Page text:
ABULKALAM ABDUL MOMEN (Bangladesh) urged respect for international legal systems and treaties.  Greater representation of developing and least developed countries “across the board” was needed to ensure the principles of equity, fairness, transparency and democracy at the international level.  Further, States must show an unwavering faith in the rule of law in the context of reforming the global financial structure, he said, and in the creation of an equitable, responsible legal climate change regime.  Indeed, the rule of law was a necessary precondition for peace, stability and development.  Nationally, Bangladesh was working towards promoting rule of law throughout the justice system.  The Government had established an independent human rights commission to ensure protection of global standards, he said, adding that the rule of law guaranteed the transparency and accountability of Governments.


ABDALLAH YAHYA A. AL-MOUALLIMI (Saudi Arabia) said the diversity of traditions and people at the United Nations showed that there was no single format for the rule of law.  Member States hailed from diverse cultures and backgrounds, yet sought the common goal of a world that renounced bigotry in order to live in peace and security.  Principles of Islamic Sharia offered an example of a fully integrated legal system that was based on justice, equality and dignity.  Some said that the Islamic faith suppressed basic freedoms and women, which only promoted hatred.  There were political, civil, economic, cultural and social rights in Saudi Arabia.  It was strange that the Israeli delegate had spoken about human rights violations in Arab countries, when his country’s occupation authorities had continually violated international law to pursue policies of aggression against a powerless people.


Taking the floor a second time, Israel’s delegate said his Iranian counterpart had taken full advantage of the freedom of expression, noting that Iranians did not enjoy that right at home.  He had told tall tales at Israel's expense.  The truth was that Iran was a place where women were oppressed and minorities prosecuted.  The Palestinian delegate was also “light on the facts”, as he had neglected the many human rights abuses committed by the Palestinian security apparatus in the West Bank, to say nothing of the Hamas terrorist organization in Gaza.  He also invited the representative of Saudi Arabia to Israel to see how human rights were protected and the rule of law was observed.


Armenia’s delegate said Azerbaijan had turned “Armeniaphobia” into State propaganda, an alarm that had also been sounded by the United Nations and Member States.  He recalled that, 10 years ago today, an Armenian participant in a “NATO-sponsored” training programme in Hungary had been hacked to death by an Azerbaijani participant while sleeping in his dormitory.  After serving eight years of a life sentence in Hungary, the perpetrator had been transferred to Azerbaijan and freed.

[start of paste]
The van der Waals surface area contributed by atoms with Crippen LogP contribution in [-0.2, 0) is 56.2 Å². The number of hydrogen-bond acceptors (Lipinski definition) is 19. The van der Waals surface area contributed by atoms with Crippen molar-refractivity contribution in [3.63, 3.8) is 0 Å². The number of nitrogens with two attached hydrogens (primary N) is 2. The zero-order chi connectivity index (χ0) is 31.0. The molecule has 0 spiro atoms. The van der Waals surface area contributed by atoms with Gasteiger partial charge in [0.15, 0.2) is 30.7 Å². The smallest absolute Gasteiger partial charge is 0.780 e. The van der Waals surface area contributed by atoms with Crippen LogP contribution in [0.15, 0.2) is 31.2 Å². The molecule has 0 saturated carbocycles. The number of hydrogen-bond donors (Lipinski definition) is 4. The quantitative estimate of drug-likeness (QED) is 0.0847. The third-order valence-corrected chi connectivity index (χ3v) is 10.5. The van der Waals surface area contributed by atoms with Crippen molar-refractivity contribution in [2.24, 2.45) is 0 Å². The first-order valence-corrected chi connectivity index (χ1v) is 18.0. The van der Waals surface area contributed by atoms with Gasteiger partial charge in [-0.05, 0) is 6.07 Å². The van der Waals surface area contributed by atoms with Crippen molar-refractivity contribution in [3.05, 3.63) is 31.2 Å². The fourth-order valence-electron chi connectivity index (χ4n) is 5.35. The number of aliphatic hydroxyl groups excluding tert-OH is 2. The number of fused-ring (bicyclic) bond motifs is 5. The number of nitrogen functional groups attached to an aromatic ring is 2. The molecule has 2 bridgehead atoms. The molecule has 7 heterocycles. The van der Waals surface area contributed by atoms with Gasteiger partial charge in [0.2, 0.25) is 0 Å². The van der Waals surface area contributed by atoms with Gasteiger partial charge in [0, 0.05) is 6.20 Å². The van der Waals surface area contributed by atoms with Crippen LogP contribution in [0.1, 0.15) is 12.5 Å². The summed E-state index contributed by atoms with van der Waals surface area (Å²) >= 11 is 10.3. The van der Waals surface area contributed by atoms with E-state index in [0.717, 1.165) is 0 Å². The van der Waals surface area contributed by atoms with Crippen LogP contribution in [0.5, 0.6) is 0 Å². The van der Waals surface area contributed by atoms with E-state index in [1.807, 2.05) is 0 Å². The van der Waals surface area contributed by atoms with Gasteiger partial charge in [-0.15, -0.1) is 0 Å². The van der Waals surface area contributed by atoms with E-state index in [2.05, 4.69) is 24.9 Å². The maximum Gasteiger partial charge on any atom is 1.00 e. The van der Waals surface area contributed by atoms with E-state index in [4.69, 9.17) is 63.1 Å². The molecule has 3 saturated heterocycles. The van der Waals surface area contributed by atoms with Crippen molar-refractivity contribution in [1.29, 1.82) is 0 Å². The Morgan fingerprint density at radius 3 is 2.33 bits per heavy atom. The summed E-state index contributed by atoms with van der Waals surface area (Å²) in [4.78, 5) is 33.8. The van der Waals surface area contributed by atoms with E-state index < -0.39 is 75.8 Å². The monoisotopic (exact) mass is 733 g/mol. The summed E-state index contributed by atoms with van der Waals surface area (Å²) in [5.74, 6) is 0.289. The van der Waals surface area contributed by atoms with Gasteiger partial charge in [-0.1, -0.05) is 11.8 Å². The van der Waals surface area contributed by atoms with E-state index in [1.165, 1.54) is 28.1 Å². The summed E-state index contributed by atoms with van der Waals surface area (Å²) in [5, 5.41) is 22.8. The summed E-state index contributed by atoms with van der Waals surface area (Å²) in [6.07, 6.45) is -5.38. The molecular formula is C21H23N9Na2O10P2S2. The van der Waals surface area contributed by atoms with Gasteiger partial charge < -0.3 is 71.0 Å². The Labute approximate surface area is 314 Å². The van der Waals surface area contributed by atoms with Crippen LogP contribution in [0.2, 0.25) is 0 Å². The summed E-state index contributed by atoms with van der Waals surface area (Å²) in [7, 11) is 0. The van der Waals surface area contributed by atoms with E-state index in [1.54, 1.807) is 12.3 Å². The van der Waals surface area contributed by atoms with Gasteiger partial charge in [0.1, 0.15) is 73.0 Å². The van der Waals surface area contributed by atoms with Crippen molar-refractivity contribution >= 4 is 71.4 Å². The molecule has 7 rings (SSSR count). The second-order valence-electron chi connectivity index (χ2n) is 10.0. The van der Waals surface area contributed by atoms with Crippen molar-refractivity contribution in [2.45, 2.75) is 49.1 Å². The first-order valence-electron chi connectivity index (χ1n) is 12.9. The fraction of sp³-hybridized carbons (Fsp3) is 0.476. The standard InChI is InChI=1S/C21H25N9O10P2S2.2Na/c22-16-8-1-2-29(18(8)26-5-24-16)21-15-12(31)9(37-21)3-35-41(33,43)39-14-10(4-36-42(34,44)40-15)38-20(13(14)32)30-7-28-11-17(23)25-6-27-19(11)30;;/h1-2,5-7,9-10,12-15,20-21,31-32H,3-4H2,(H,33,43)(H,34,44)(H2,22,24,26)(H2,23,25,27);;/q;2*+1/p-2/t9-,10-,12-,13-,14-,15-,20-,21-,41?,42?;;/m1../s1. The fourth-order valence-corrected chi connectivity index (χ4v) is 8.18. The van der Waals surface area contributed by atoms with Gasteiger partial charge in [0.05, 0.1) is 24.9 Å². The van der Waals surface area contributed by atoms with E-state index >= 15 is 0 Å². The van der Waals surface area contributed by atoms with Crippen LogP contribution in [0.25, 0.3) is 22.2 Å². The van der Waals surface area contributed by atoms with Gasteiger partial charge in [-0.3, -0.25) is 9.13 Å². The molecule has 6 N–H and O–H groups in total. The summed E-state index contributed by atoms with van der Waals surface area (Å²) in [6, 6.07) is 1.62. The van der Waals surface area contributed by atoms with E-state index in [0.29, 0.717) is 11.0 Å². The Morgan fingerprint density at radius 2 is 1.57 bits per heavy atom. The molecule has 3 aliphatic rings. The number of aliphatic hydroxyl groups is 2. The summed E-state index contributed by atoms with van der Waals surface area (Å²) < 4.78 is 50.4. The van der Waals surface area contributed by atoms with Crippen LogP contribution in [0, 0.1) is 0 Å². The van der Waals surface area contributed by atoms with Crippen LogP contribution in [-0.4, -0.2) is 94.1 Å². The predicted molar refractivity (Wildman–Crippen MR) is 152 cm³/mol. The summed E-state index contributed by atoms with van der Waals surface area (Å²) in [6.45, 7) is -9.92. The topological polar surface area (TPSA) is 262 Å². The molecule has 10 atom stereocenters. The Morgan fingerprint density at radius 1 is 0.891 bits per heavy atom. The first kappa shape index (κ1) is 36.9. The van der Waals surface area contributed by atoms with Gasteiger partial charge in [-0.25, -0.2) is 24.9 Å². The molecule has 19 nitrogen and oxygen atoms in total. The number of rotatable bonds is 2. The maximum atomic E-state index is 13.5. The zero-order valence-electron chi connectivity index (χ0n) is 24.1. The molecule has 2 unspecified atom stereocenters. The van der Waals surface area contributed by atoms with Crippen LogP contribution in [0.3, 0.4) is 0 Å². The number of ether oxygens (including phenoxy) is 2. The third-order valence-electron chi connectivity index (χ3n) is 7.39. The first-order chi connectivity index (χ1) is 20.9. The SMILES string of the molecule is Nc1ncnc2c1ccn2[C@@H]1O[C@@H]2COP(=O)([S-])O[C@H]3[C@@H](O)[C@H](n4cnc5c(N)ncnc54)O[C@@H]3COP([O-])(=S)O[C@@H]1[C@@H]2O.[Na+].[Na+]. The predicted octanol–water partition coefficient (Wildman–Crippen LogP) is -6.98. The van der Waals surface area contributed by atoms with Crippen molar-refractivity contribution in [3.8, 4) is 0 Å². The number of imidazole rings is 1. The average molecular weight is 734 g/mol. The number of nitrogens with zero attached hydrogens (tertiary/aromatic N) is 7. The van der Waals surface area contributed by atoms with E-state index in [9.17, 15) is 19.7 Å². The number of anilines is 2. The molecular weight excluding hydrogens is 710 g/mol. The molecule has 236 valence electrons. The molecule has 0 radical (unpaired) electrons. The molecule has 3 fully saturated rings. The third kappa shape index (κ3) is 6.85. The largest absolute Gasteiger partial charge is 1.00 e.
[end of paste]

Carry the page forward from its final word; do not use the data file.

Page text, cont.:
Moreover, he had received a full pardon and eight years of salary compensation, and had been promoted to the rank of major, he continued. Such treatment contradicted international human rights instruments, as well as the Azerbaijani criminal code.  He called on the Azerbaijani representative to establish a tone that was based on mutual understanding and reciprocity.  He rejected the language of force, threat and hatred.


Azerbaijan’s delegate called remarks by Armenia’s delegate “totally groundless”, questioning the weight of any statement by a country whose President was responsible for war crimes and crimes against humanity.  The best way to address challenges was to ensure that the occupation of Azerbaijani territories ended, the right of return was exercised and that those responsible for serious crimes against Azerbaijani civilians were brought to justice.


Syria’s representative said he had not spoken of the Saudi Government’s support of terrorism in a vacuum.  Saudi Arabia’s armaments and interpretations, which did not relate to Islam, were well-known matters recognized in events from Afghanistan to Syria.  He asked who would believe that caring for Syrians was shown by sending mercenaries and terrorists from around the world to Syria with Saudi financing and armaments, to run amuck and impose “inhuman” thinking on Syrians.  He called on the Saudi Government to review its policies and desist from supporting terrorism.


The observer of the State of Palestine said Israel’s so-called democracy was for Jews only, where non-Jews were inferior, whether in terms of civil or land rights, or even the right to life. He also had forgotten to say that Israel was the only occupying Power in the Middle East.


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For information media • not an official record